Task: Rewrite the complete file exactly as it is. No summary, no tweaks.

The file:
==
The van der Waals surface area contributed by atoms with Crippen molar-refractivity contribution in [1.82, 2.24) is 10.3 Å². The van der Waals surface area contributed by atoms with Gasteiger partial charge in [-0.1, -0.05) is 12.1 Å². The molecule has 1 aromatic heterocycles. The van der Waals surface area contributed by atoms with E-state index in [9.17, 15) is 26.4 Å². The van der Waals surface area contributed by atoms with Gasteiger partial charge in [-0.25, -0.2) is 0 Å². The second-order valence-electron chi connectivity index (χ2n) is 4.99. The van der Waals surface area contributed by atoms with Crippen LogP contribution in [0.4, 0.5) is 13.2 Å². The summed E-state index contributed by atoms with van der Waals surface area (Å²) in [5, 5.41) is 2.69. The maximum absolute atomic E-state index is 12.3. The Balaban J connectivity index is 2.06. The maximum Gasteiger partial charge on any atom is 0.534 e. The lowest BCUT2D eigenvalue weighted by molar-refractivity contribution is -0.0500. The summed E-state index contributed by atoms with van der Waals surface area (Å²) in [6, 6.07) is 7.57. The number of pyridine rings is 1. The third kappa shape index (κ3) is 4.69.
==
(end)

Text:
The van der Waals surface area contributed by atoms with Crippen molar-refractivity contribution in [1.82, 2.24) is 10.3 Å². The van der Waals surface area contributed by atoms with Gasteiger partial charge in [-0.1, -0.05) is 12.1 Å². The molecule has 1 aromatic heterocycles. The van der Waals surface area contributed by atoms with E-state index in [9.17, 15) is 26.4 Å². The van der Waals surface area contributed by atoms with Gasteiger partial charge in [-0.25, -0.2) is 0 Å². The second-order valence-electron chi connectivity index (χ2n) is 4.99. The van der Waals surface area contributed by atoms with Crippen LogP contribution in [0.4, 0.5) is 13.2 Å². The summed E-state index contributed by atoms with van der Waals surface area (Å²) in [5, 5.41) is 2.69. The maximum absolute atomic E-state index is 12.3. The Balaban J connectivity index is 2.06. The maximum Gasteiger partial charge on any atom is 0.534 e. The lowest BCUT2D eigenvalue weighted by molar-refractivity contribution is -0.0500. The summed E-state index contributed by atoms with van der Waals surface area (Å²) in [6, 6.07) is 7.57. The number of pyridine rings is 1. The third kappa shape index (κ3) is 4.69.